Fuji GFX 50S coming in early 2017

Fujifilm released several new promo videos for the upcoming GFX 50S mirrorless medium format camera. It is interesting to note that all videos end with the banner "GFX see you early 2017" (shown above). I think it is safe to assume that all technical details, pricing and pre-order info will be officially announced in early 2017 - probably together with the X100F and X-T20 cameras for the CP+ show in Japan.

Specifications and details on the Fuji GFX can be found here.

Here are the videos:

Via Fuji Addict

This entry was posted in Fuji and tagged . Bookmark the permalink. Trackbacks are closed, but you can post a comment.
  • tornwald

    Very curious about further technical details and pricing.
    Very good move from Fuji that they have a solid lineup of lenses available in the first year of launch. They seem serious about the G-system.
    Now, if they get the details right (a pro minded camera, no gimmicks)
    and very important, the pricing, then they could realy break open the market and make Canikon sweat.

    In my mind, they should price it much lower than the Hasselblad. Maximum of 5 or 6000 dollars with a lens. That may sound a bit low, but I think it is possible. They would steal away a lot of pro Canon and Nikon users who are willing to take the step up from 35 mm to medium format. Fuji then has a solid base of consumers who use the X-system and/or buyers who need more and go for the G-system, skipping the 35 mm format altogehter.

    I will be looking forward to the presentation Fuji..

    ps: I wonder what Ricoh/Pentax will do with their 645 system.
    Will they also go for mirrorless? Will it have the 100 mpix sensor that was rumored? I my view their big problem is lenses. Both for the K-system and for the 645 system. If they would offer a super high quality lens lineup, then at least I would know they are still serious about the 645 system.
    Right now, I don’t know if they will the plug or not, holding me back to take the jump.

    • Spy Black

      “…the pricing, then they could realy break open the market and make Canikon sweat.”

      Who it’s really going to sweat is Hasselblad, Phase One, and Pentax.

      • Les

        The real competition for these new mirrorless medium format cameras (Fuji and Hasselblad) are the Sony mirrorless.

        They all appeal to people who have lots of money to spend, want high resolution, and don’t need the SLR advantages: speed, real-time view, flexibility, system accessories (flash, macro, etc).

        PhaseOne is in a completely different league, like a 5 ton truck compared to a crossover.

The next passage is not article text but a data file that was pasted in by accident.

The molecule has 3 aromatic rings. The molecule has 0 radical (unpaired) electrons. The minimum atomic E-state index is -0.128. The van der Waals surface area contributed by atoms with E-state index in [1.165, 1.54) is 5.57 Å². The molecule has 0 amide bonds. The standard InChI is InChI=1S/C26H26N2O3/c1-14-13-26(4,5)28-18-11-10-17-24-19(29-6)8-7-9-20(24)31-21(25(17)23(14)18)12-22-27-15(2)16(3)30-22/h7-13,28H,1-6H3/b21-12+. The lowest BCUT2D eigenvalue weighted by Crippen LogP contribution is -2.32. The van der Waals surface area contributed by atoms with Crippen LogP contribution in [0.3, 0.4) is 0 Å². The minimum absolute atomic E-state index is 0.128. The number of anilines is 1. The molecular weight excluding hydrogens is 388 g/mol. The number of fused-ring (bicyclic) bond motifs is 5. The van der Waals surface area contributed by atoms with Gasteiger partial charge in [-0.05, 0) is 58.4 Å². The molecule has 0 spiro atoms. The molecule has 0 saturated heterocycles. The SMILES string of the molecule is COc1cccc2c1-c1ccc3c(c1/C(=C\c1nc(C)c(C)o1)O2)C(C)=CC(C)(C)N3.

Sony really should be worried. The A7R2 is already well over $3,000 ($4,000 with batteries and lens adapters, not counting the actual lenses). That’s not a huge step from the likely price of a GFX.

        • Spy Black

          Nah, the 35mm market has nothing to worry about. Anyone who’s not a professional with money to burn who buys one of these will also have a couple of Sony’s and maybe a few Fuji’s as well.

          It’s the pro market that has to worry. Don’t think for a moment Phase One doesn’t see this as a threat.

          • Les


            That is correct, CaptureOne does not directly support PhaseOne’s medium format competitors. They never have. They do support Canon/Nikon because most of their customers run those systems in addition to PhaseOne.

            If you think that PhaseOne’s customers will be easily converted to a cheaper system, you should ask yourself why they didn’t all move to Pentax.

            The GFX competes with the A7R2. It is fundamentally an A7R2, just bigger and better. The upsell from $4,000 to $7,000 is a lot easier than the upsell from $1,500 to $4,000.
            Plus, Fuji has shown that they know how to build a coherent camera system, unlike Sony. Fuji knows how to match battery capacity to camera power demand, they know how to build a high-quality lens lineup that makes sense, they know more about colour science than Sony even suspects exists, they know how to design a menu system. It’s a slam dunk, as far as I am concerned. Anybody who got into the A7R2 because they thought it was “the best” will soon feel deeply dissatisfied.

          • Spy Black

            “If you think that PhaseOne’s customers will be easily converted to a cheaper system, you should ask yourself why they didn’t all move to Pentax.”

            If you think Phase One doesn’t see them as a threat, ask yourself why they aren’t supported.

            “The GFX competes with the A7R2.”

            It’s simply not true. Sony has absolutely nothing to worry about. They’re two different markets. Sony makes a multitude of cameras for pretty much the entire consumer and professional markets.

            Sony additionally has nothing to worry about, because they also make the sensors in the Pentax, Hasselblad, and Phase One cameras, and probably the Fuji camera as well.